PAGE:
NOTES: Origins and Context | See Also
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Origins of this content
This texteo mixes (or creates a montage with) two elements: the ideas and images of ethnographic filmmaker and theorist David MacDougall and text describing lessons I learned from LFYT 2007. In my blog post "On Slogans" I write: "I ask you to think of the following slogans—penned by committed artists from long-past revolutions, times, and places, and then followed by my own slogan responses—as a call to arms for how we might better muster today's technology to contribute to an ongoing project of improving the possibilities for presentation, interpretation, and abstract social evaluation, human interaction, perception, and epistemology, through media praxis."
Contextualization
"David MacDougall and his wife Judith MacDougall have been described as 'the most significant ethnographic filmmakers in the English-speaking world today.' They have collaborated on many prize-winning films, but have also gone their separate ways to produce distinguished films in their own right."[cit]

Visual anthropologist, Jay Ruby, writes about ethnographic films: "In order to discuss [these] films as ethnography we must assume that when a filmmaker says that his film is ethnographic he wishes to be taken seriously. The film is to be regarded as the product of an anthropological study, and its primary purpose is to further the scientific understanding of the cultures of humankind."[cit]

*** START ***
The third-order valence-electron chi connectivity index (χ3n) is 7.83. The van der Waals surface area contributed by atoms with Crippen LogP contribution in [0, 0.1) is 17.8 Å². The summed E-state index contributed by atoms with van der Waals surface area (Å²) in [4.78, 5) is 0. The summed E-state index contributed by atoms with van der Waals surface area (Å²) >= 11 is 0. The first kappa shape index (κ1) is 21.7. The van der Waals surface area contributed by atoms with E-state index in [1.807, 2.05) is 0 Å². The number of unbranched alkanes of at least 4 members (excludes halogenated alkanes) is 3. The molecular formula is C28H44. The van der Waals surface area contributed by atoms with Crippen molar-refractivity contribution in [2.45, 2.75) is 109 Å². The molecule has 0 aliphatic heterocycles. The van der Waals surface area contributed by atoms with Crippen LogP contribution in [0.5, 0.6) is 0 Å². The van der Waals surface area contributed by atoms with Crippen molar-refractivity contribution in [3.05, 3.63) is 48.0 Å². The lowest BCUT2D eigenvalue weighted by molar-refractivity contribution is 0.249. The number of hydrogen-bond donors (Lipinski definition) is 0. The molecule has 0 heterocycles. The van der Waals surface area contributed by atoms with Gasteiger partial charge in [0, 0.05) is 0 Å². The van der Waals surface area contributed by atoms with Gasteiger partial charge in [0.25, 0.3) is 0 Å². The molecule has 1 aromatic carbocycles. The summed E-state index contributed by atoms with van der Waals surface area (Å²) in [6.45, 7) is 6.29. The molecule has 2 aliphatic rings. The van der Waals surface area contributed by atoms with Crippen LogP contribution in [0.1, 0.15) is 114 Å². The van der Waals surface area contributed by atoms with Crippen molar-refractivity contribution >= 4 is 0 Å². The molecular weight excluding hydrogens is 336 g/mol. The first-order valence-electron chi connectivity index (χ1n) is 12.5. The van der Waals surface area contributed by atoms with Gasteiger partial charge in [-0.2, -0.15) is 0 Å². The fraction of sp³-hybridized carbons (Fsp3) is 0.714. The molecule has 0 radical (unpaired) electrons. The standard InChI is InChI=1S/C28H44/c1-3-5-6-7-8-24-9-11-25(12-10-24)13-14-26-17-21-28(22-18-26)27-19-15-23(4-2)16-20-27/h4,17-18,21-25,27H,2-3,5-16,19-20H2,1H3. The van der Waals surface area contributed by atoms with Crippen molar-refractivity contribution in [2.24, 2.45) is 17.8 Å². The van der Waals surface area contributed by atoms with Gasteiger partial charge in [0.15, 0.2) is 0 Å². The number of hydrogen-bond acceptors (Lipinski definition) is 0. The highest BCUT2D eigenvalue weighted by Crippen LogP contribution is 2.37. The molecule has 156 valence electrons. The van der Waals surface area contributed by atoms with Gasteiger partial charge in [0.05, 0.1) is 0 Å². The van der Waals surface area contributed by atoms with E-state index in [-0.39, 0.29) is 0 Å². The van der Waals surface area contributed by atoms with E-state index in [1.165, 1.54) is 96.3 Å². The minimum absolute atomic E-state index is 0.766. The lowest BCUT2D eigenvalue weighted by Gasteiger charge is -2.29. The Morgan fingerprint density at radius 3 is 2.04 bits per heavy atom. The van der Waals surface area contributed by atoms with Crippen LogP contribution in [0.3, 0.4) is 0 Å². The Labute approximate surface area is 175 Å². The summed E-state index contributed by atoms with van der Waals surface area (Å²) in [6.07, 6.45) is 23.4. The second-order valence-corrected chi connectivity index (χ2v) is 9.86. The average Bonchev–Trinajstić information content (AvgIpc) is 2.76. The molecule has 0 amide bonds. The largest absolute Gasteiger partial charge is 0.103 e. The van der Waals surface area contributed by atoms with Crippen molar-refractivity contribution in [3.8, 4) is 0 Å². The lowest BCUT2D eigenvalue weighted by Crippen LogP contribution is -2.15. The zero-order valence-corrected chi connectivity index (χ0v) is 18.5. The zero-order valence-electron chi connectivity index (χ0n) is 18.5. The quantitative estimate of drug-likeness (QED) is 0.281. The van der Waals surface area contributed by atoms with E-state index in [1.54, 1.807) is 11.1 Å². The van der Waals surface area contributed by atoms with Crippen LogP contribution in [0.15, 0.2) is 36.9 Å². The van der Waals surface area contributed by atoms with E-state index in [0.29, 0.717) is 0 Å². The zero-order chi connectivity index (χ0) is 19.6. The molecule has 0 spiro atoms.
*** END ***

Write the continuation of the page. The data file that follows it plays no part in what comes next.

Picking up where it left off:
Professor Tom Breslin's Vocabulary for Media Ethics includes: conflicts, rules, relativism, egoism, altruism, ethics of care, and discrimination.[cit] In "Media Ethics Today," Brenna Coleman asks: "What exactly drives the powerful Western media—government mandates, social responsibility and the quest for truth, or is it the financial goals of large media corporations?"[cit]

One of my ten founding terms for this project is ethics: The lived power relations between humans that are mobilized by media production and reception are integral to its process and understanding.

And, one of my three founding calls for this project is supporting engaged citizens who participate in power sharing, or "creative democracy," radical pedagogy, ethical process, accountability, and social justice enacted through and about the media.
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More videos related to the content of this page
REPRESENTATION IS A CRIME

"The real crime of representation is representation itself."– David MacDougall [cit]

Video re-presentation on YouTube must be attentive to the ethics and power inherent in all acts of representation. Given the bounded terms of YouTube's corporate ownership and its highly structured platform, communal authoring is possible but rarely taken advantage of while communal consumption is almost absent by definition. Without community, users find little need or possibility for ethics, which are central for effective cross-cultural interaction and communication.